Nonmuscle Myosin IIB & N-RAP: We previously showed that the muscle protein N-RAP controls assembly of alpha-actinin and actin into I-Z-I structures, providing a scaffold for premyofibril assembly. N-RAP knockdown by RNA interference inhibited myofibril assembly and decreased levels of nonmuscle myosin heavy chain IIB (nmMHCIIB) by post-transcriptional mechanisms. Others have proposed that nmMHCIIB is required for sarcomere formation in cardiac myocytes. To investigate its role in myofibrillogenesis and its relationship with N-RAP, we specifically decreased nmMHCIIB in cultured cardiomyocytes using RNA interference initiated by transfection with specific small inhibitory RNA duplexes (siRNAs). nmMHCIIB transcript and protein levels decreased 90% compared with mock transfected cells by 1 and 3 days post transfection, respectively, and both gradually recovered to normal levels after 8 days. nmMHCIIB knockdown resulted in a slow decrease in N-RAP protein levels over 6 days with no change in N-RAP transcript levels. N-RAP levels markedly increased after treatment with the proteasome inhibitor MG132, suggesting that decreased N-RAP levels after nmMHCIIB knockdown may be due to effects on N-RAP ubiquitination and degradation by proteasomes. Alpha-actinin organization into mature striations was used as a measure of myofibril content and assessed by confocal microscopy and morphometric analysis. Cell areas and myofibril areas were unaffected by nmMHCIIB knockdown at 3 days post-transfection, when nmMHCIIB levels were low but N-RAP levels were normal. However, additional cell spreading was halted by nmMHCIIB knockdown, while myofibril accumulation rates slowed as N-RAP levels decreased. The existing myofibrils were normal, as assessed by staining for alpha-actinin, actin, muscle myosin, and myomesin. As nmMHCIIB and N-RAP levels spontaneously returned to normal between 6 and 8 days, cell spreading and myofibril accumulation resumed. The results show that nmMHCIIB is required for cell spreading but plays no role in myofibril maintenance in mouse cardiomyocytes, while N-RAP levels are closely linked to myofibril assembly.? ? Krp1: Krp1 is a kelch-repeat protein hypothesized to promote myofibril assembly through interaction with N-RAP and actin. We studied the distribution and function of Krp1 in cultured embryonic mouse cardiomyocytes. While immunofluorescence showed punctate Krp1 distribution throughout the cell, detergent extraction revealed a significant proportion of Krp1 associated with cytoskeletal elements. Reduction of Krp1 expression with siRNA resulted in specific inhibition of myofibril accumulation. Cells were otherwise healthy as indicated by lack of apoptosis, normal spreading over time in culture, and retention of intact organelles assessed by electron microscopy. Instead of accumulating mature myofibrils, Krp1 siRNA-transfected cardiomyocytes were often filled with periodically spaced structures resembling newly forming myofibrils. Confocal microscopy of cells stained for actin, myosin, and myomesin demonstrated that these structures contained sarcomeric proteins with longitudinal periodicities similar to mature myofibrils, and electron microscopy showed normal thick and thin filaments. However, fibrils remained thin and separated. These thin myofibrils were degraded by a scission mechanism distinct from the previously reported myofibril disassembly pathway observed during cell division in the developing heart. These data indicate that Krp1 promotes lateral fusion of adjacent thin fibrils into mature, wide myofibrils but is not necessary for longitudinal organization of actin and myosin filaments. In addition, myofibril disassembly can occur by two distinct pathways in cardiomyocytes.? ? Time-lapse Imaging of Myofibril Assembly: Experimental studies on fixed cells from our lab have shown that N-RAP is an assembly scaffold during myofibrillogenesis. The present study aims to understand the details of N-RAP's role in myofibril assembly through time-lapse microscopic imaging of fluorescently labeled proteins introduced into cultured cardiomyocytes. Various conditions were explored to overcome technical difficulties inherent in this type of experiment: Primary cardiomyocytes isolated from day 17 mouse embryos were compared with the HL-1 atrial cell line, and fluorescent protein delivery via plasmid transfection and direct proteinfection were compared. We found that immortalized HL-1 atrial cells accumulate few myofibrils due to constant assembly and disassembly associated with cell division, making this system unsuitable for studying assembly. In contrast, primary embryonic mouse cardiomyocytes accumulate additional myofibrils over several days in culture, constituting an excellent system in which to study dynamic aspects of myofibril assembly. Delivery of alexa-fluor 555 labeled alpha-actinin through proteinfection using Provectin reagent led to protein aggregation and trafficking, but only minimal incorporation into myofibrils. In contrast, promising results have been obtained with standard transfection of plasmids encoding recombinant fluorescently tagged proteins. In preliminary experiments, YFP-alpha-actinin formed faint separated spots that aligned into striations and intensified over a two hour period, and GFP-N-RAP organized into punctate structures resembling myofibril precursors. Since GFP-N-RAP and YFP-alpha-actinin have overlapping emission spectra, we have created a plasmid construct to express mCherry tagged N-RAP for simultaneous confocal imaging of both alpha-actinin and N-RAP. The study is expected to uncover the sequential steps involved in the association of N-RAP with alpha-actinin during myofibrillogenesis in real time.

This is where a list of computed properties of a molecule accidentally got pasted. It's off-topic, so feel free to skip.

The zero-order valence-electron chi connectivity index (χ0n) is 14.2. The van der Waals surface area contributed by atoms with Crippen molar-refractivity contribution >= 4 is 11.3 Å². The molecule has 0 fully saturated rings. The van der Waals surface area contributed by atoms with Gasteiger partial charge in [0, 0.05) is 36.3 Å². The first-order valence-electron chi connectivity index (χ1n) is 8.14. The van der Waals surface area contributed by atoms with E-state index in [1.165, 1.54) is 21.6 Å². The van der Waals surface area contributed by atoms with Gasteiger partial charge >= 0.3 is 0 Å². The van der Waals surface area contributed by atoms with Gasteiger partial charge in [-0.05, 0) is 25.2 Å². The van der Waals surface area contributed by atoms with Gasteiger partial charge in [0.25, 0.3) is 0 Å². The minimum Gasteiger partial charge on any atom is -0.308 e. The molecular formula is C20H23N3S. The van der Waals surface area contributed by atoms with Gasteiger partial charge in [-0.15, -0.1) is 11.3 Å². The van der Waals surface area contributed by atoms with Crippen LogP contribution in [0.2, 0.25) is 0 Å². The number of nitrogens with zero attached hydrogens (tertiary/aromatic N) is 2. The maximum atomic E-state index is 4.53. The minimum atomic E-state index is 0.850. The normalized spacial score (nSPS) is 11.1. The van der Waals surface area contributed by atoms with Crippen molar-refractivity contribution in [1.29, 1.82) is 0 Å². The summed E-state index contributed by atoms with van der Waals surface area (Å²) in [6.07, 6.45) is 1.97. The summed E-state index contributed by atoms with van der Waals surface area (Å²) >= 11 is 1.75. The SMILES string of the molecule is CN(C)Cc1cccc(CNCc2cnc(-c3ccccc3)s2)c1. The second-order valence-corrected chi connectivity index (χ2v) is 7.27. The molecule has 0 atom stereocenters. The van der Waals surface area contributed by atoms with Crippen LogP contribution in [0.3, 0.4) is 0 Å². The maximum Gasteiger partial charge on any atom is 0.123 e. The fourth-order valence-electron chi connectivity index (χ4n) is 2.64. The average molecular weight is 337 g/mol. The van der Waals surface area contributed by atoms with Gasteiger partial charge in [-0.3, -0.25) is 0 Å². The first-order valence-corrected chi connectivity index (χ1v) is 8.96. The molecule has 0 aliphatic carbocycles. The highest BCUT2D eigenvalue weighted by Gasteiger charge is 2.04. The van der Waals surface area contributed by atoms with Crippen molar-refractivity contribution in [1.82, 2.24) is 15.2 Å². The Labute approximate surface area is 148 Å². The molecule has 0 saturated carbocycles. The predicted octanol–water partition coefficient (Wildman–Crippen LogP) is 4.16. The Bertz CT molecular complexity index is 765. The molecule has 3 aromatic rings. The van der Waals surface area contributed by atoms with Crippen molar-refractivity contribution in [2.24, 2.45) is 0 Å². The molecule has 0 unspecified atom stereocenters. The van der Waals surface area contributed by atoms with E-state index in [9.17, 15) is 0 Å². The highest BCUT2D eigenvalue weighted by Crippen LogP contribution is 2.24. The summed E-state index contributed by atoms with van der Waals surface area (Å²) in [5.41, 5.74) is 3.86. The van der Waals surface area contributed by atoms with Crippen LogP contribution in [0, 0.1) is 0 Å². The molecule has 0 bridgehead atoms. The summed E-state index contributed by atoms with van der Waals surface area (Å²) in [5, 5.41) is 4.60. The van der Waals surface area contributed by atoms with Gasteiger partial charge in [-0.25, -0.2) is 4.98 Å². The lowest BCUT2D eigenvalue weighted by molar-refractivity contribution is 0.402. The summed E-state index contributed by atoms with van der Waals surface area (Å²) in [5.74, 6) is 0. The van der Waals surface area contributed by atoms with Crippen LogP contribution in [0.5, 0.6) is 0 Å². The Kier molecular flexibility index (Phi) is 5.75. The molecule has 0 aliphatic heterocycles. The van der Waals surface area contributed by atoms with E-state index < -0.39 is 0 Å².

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National Institute of Arthritis and Musculoskeletal and Skin Diseases
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Lu, Shajia; Crawford, Garland L; Dore, Justin et al. (2011) Cardiac-specific NRAP overexpression causes right ventricular dysfunction in mice. Exp Cell Res 317:1226-37
Greenberg, Cynthia C; Connelly, Patricia S; Daniels, Mathew P et al. (2008) Krp1 (Sarcosin) promotes lateral fusion of myofibril assembly intermediates in cultured mouse cardiomyocytes. Exp Cell Res 314:1177-91
Lu, Shajia; Horowits, Robert (2008) Role of nonmuscle myosin IIB and N-RAP in cell spreading and myofibril assembly in primary mouse cardiomyocytes. Cell Motil Cytoskeleton 65:747-61
Horowits, Robert (2006) Nebulin regulation of actin filament lengths: new angles. Trends Cell Biol 16:121-4
Dhume, Ashwini; Lu, Shajia; Horowits, Robert (2006) Targeted disruption of N-RAP gene function by RNA interference: a role for N-RAP in myofibril organization. Cell Motil Cytoskeleton 63:493-511
Lu, Shajia; Borst, Diane E; Horowits, Robert (2005) N-RAP expression during mouse heart development. Dev Dyn 233:201-12
Carroll, Stefanie; Lu, Shajia; Herrera, Amy H et al. (2004) N-RAP scaffolds I-Z-I assembly during myofibrillogenesis in cultured chick cardiomyocytes. J Cell Sci 117:105-14
Mohiddin, Saidi A; Lu, Shajia; Cardoso, John-Paul et al. (2003) Genomic organization, alternative splicing, and expression of human and mouse N-RAP, a nebulin-related LIM protein of striated muscle. Cell Motil Cytoskeleton 55:200-12
Lu, Shajia; Carroll, Stefanie L; Herrera, Amy H et al. (2003) New N-RAP-binding partners alpha-actinin, filamin and Krp1 detected by yeast two-hybrid screening: implications for myofibril assembly. J Cell Sci 116:2169-78
Ehler, E; Horowits, R; Zuppinger, C et al. (2001) Alterations at the intercalated disk associated with the absence of muscle LIM protein. J Cell Biol 153:763-72